...means leading away. ... By the fourteenth century, froward was attached in particular to a person who figuratively moved away from others by doing the opposite of what was asked of them or what other people thought reasonable. A froward person was hard to deal with — obstinate, peevish, perverse or childish. Indeed, a difficult child was often said to be froward: ... That sense remained until froward slipped out of daily use in the latter part of the nineteenth century.Fine, with the observation that it probably was the concept as well as the form that is lost in the winds of time. It is beyond thinking in a democratic age that we would have the nerve to scold anyone with "froward;" certainly not children, whose license for frowardness has been on automatic review at least since the occupation of People's Park. Most of the observations seem to be 19th Century schoolmasters testily rebuking the brats, but the online King James Bible gives 22, mostly from Proverbs (but Deuteronomy 32:20: "... for they are a very froward generation, children in whom is no faith"). I see that you can occasionally find it quoted in a distinguished modern publication.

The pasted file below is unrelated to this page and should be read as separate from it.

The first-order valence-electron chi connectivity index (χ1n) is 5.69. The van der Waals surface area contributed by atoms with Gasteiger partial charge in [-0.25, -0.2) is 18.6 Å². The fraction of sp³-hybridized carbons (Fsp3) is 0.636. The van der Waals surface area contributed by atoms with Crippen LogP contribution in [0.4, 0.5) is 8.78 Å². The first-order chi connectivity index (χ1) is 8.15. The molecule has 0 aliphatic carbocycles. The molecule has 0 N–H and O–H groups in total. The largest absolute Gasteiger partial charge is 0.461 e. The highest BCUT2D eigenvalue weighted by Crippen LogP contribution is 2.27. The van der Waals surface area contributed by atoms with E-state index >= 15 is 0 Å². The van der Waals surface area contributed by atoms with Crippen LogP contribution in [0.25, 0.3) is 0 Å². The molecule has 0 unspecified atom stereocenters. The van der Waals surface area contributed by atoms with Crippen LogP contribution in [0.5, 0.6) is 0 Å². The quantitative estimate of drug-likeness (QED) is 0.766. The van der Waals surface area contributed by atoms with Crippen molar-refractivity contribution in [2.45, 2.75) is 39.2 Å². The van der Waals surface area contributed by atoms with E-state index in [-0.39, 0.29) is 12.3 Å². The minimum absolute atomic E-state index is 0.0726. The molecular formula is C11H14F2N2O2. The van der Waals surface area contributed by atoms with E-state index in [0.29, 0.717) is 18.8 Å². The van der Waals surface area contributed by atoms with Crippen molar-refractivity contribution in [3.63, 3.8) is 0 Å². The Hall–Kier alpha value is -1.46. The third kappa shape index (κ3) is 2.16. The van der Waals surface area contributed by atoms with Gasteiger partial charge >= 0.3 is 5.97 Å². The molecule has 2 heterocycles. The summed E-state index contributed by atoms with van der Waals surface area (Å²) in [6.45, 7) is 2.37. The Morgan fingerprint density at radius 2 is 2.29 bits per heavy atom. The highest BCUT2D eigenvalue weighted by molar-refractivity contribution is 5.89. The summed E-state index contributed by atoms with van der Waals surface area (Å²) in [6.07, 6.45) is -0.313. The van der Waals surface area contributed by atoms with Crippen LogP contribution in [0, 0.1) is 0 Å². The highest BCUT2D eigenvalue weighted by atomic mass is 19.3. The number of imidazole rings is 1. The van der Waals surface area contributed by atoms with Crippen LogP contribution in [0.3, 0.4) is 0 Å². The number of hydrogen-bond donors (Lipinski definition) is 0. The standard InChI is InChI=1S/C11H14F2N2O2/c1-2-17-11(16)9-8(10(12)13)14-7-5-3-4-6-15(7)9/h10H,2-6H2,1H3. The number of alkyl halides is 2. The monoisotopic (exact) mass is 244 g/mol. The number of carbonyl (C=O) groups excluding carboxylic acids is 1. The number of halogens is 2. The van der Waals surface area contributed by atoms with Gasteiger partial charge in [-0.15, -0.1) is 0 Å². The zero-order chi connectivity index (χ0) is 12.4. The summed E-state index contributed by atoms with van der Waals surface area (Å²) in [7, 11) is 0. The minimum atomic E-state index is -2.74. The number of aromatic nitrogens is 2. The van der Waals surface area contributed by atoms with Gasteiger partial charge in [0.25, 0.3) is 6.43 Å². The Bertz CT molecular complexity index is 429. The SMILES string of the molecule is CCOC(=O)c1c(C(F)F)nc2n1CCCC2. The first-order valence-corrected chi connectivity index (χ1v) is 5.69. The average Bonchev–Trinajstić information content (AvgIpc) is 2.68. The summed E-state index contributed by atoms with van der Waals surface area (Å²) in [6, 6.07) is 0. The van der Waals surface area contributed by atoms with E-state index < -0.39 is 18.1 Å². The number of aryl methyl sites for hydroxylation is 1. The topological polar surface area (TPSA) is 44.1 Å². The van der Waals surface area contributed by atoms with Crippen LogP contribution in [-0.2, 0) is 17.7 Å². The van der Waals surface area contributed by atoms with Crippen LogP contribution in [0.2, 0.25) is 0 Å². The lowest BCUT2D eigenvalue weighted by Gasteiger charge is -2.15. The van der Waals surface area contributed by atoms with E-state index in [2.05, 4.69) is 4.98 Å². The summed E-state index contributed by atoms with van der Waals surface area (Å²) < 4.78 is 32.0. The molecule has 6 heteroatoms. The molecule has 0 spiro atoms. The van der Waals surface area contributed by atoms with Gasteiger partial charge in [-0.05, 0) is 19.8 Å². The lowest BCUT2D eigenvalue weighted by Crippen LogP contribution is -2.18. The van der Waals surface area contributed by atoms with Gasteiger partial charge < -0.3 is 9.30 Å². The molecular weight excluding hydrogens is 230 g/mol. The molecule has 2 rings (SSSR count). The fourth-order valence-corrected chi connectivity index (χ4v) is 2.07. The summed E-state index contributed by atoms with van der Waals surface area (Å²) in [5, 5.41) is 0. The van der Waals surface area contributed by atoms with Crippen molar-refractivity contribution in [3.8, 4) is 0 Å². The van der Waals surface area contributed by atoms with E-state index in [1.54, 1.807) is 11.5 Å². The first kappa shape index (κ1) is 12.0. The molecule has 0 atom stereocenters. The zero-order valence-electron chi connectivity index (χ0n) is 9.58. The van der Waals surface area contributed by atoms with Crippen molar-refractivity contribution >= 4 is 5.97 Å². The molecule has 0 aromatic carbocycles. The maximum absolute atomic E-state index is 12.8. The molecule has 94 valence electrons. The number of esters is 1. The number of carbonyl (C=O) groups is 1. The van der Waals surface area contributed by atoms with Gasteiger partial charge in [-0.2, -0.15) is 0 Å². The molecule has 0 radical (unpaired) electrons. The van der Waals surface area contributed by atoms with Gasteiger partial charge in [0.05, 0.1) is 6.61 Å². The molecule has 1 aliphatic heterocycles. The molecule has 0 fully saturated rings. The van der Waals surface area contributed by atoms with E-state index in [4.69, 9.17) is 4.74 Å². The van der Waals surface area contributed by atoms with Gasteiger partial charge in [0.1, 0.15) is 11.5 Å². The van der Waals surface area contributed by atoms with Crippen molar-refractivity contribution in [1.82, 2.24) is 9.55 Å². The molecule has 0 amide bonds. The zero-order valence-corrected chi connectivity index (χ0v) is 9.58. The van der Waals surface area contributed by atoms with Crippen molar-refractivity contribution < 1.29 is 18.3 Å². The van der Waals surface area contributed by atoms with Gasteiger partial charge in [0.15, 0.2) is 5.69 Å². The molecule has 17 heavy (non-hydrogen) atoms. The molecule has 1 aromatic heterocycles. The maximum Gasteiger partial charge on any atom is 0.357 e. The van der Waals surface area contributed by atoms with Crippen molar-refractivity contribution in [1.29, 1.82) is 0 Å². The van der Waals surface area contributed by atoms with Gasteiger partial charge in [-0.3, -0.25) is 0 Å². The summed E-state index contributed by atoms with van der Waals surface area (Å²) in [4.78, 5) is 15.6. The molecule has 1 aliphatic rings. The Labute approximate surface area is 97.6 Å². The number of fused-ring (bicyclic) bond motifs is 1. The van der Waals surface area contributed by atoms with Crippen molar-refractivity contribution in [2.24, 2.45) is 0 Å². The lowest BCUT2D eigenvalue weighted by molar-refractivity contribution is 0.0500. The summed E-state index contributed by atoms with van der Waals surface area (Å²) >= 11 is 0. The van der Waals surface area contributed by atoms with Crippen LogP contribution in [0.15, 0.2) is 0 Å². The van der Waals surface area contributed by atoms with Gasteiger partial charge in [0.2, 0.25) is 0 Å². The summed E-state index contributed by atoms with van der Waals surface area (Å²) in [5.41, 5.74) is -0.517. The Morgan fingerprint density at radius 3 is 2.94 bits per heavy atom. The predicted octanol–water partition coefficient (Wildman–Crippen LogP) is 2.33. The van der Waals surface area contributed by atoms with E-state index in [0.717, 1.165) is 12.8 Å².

Monday, March 12, 2012
In his excellent weekly newsletter on language, Michael Quinion showcases "froward:"